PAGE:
Dinged In Round One? What’s Next?

reject ding

Nobody likes to get the ding email. But it is not only painful for the candidate; as Admissions Directors, having to send the “thank you but no thank you” letters or emails was always with a heavy heart. We were all too aware how much candidates had invested – time, heart and soul – as well as the dreams that were pinned on admission – and how crushing the rejection could be. We may have even loved the candidate’s profile, but been obliged to drop the file into the reject pile simply because it had come down to an extremely tight numbers game.

To add insult to injury for the candidate, schools generally don’t give feedback. They just don’t have the capacity to deal with the volume of rejected candidates that would solicit such discussions, and on the very rare occasion when they do offer such calls, it can be virtually impossible to give transparent feedback. As Admissions Director, when giving feedback to a rejected candidate, you can’t point the finger at a particular interviewer whose withering criticism sunk an application.

Nor can you tell a candidate that one of their recommenders submitted a half-hearted letter of support. Recommendations are confidential. We remember having very awkward and difficult conversations with candidates when we would be trying to tell them obliquely what had gone wrong, without actually being able to name the elephant in the room.


In Wharton MBA Admissions, early on, there was a very full schedule of discussions each summer with rejected applicants. However, we found that rarely was there a single thing that we could state was an issue – and frequently the discussion did not yield much helpful information for the candidate. So we stopped offering these calls and instead decided to invest our resources in educating applicants on the front end, to ensure candidates coming into the process were well informed.

One of the things we now enjoy about being admissions coaches is that we don’t have to pull the school’s party line; we review a candidate’s application and can often tell them straight up where they went wrong. We hear a huge sigh of relief on the other end of the phone – removing the guess-work for the candidate also removes much of the stress.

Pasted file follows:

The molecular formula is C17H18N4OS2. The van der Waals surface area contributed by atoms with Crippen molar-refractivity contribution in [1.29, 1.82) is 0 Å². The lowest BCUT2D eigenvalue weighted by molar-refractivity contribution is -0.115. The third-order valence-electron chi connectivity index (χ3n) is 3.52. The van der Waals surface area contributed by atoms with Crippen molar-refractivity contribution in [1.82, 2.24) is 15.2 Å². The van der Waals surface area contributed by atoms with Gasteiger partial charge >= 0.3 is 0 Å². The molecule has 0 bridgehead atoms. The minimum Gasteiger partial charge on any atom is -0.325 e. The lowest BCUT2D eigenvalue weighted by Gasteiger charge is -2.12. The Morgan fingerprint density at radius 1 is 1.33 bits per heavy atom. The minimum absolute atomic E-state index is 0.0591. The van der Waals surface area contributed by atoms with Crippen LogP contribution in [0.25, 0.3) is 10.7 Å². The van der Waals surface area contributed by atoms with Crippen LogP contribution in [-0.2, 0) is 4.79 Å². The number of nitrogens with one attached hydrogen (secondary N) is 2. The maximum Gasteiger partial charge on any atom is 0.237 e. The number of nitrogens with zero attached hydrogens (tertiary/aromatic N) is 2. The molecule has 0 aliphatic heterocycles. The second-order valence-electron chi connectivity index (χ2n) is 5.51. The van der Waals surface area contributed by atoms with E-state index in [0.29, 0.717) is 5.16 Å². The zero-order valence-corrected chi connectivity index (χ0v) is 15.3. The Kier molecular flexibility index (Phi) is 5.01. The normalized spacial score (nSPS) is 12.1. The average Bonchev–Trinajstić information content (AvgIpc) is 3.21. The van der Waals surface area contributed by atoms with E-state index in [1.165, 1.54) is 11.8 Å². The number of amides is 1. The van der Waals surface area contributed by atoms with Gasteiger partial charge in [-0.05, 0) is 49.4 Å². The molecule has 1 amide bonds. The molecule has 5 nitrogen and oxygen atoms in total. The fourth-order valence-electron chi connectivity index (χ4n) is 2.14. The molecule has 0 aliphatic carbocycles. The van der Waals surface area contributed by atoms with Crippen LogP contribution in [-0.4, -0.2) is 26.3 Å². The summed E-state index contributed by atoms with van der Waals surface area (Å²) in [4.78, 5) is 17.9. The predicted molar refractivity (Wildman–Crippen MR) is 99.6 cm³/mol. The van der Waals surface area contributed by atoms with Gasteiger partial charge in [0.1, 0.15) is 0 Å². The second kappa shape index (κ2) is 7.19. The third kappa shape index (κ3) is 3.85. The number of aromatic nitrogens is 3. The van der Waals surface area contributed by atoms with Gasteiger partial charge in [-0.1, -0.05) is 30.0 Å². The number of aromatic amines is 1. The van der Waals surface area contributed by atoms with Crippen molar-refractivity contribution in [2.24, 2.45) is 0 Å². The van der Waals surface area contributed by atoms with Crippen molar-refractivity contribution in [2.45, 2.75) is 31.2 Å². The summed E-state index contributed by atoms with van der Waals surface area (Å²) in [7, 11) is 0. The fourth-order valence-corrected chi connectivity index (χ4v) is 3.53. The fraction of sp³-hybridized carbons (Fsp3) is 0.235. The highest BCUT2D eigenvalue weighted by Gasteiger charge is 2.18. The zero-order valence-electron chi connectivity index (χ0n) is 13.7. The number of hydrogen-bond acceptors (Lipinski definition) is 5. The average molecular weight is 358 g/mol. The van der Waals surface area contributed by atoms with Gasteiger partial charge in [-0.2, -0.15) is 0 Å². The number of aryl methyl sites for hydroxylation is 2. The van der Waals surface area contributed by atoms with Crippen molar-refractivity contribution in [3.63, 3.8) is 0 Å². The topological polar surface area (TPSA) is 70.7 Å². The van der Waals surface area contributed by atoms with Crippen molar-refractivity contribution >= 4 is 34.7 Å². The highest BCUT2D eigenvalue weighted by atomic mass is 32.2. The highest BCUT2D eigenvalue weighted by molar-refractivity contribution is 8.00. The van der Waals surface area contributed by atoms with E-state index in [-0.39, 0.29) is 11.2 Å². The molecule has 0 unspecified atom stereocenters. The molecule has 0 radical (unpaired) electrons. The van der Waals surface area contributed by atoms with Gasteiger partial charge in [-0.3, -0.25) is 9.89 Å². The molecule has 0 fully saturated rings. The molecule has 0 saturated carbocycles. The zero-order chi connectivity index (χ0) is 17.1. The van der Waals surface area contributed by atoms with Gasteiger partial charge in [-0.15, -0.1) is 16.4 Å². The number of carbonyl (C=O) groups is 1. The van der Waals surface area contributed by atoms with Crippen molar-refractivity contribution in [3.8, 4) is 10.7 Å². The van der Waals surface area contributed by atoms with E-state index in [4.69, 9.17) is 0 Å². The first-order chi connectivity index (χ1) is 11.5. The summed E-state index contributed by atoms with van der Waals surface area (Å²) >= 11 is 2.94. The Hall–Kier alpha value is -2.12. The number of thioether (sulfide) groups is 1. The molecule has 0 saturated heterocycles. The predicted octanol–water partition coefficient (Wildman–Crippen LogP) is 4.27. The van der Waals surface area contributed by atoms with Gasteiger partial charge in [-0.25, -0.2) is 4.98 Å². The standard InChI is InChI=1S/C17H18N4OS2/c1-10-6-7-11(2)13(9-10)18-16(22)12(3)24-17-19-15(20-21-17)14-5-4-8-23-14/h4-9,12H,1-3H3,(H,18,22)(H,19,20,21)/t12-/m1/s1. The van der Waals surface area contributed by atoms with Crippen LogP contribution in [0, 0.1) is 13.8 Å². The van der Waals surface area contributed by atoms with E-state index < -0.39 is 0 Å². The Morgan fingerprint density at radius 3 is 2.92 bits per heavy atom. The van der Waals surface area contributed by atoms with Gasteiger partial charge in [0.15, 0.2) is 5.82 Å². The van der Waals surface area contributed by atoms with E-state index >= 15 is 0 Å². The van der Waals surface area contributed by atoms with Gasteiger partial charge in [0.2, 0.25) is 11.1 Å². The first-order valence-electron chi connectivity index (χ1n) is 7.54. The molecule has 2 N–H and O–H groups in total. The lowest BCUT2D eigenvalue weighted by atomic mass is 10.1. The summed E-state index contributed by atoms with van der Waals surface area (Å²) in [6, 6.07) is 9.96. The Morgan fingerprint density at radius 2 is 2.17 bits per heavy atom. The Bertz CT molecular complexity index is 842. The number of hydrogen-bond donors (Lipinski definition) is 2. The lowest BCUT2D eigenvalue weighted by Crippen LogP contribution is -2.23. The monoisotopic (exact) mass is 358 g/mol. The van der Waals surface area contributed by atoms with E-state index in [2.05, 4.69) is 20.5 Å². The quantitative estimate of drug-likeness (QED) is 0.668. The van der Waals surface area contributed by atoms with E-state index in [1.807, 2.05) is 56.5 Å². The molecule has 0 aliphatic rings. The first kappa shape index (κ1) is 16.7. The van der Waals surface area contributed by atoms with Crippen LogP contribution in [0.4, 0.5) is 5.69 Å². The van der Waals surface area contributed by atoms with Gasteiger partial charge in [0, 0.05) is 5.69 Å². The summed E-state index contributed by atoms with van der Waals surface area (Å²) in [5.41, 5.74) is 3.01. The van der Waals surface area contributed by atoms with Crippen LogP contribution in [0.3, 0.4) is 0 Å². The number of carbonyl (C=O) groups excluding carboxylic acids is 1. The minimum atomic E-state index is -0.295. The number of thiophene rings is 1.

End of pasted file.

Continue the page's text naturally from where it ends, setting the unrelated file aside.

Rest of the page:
In the absence of such direct feedback, rejected applicants are left wondering what on earth went wrong? It can be difficult to figure out what to do next if you don’t know why you have failed in the first place. You need to move on and make plans for next steps, but first, you need to figure out what you can learn from this failure.


Here are our tips for conducting your own ding analysis:

1) Review again the school’s admissions criteria. Do an honest assessment of how you shape up – you could draw up a table and rate yourself (eg GMAT, GPA, professional credentials, extra curriculars, etc). Try to look at your own profile as objectively as you can. Sometimes candidates assume for example that a stellar undergrad track record will excuse them from having a great GMAT. It is not always the case. Give yourself a no-holds-barred critical review.

2) Get someone who knows the school well and who hasn’t read your application previously to review it. Ask them to be very honest with you, even if it’s hard for them to do.

3) Talk to your recommenders – face to face is best. If they haven’t been 100% supportive, you might learn more from their body language than from their words.

4) If you went through the interview stage – ask your interviewers for feedback and their thoughts on why you might have been rejected. It might not have been their feedback that sunk you, but they might have a useful opinion about what did. Such input can be very revealing. Alumni interviewers are likely to be more forthcoming than admissions staff interviewers.

5) Also evaluate your fit with and motivation for the school. Did you choose the school on a whim, or based simply on rankings, or did you really do a lot of in depth research and have a strong sense of affinity with the school? How much interaction did you have with the school and how well did you connect with the student body? You’d be surprised at how well file readers can read between the lines and get a sense for how badly you want admission, even in essays that don’t explicitly ask about this topic.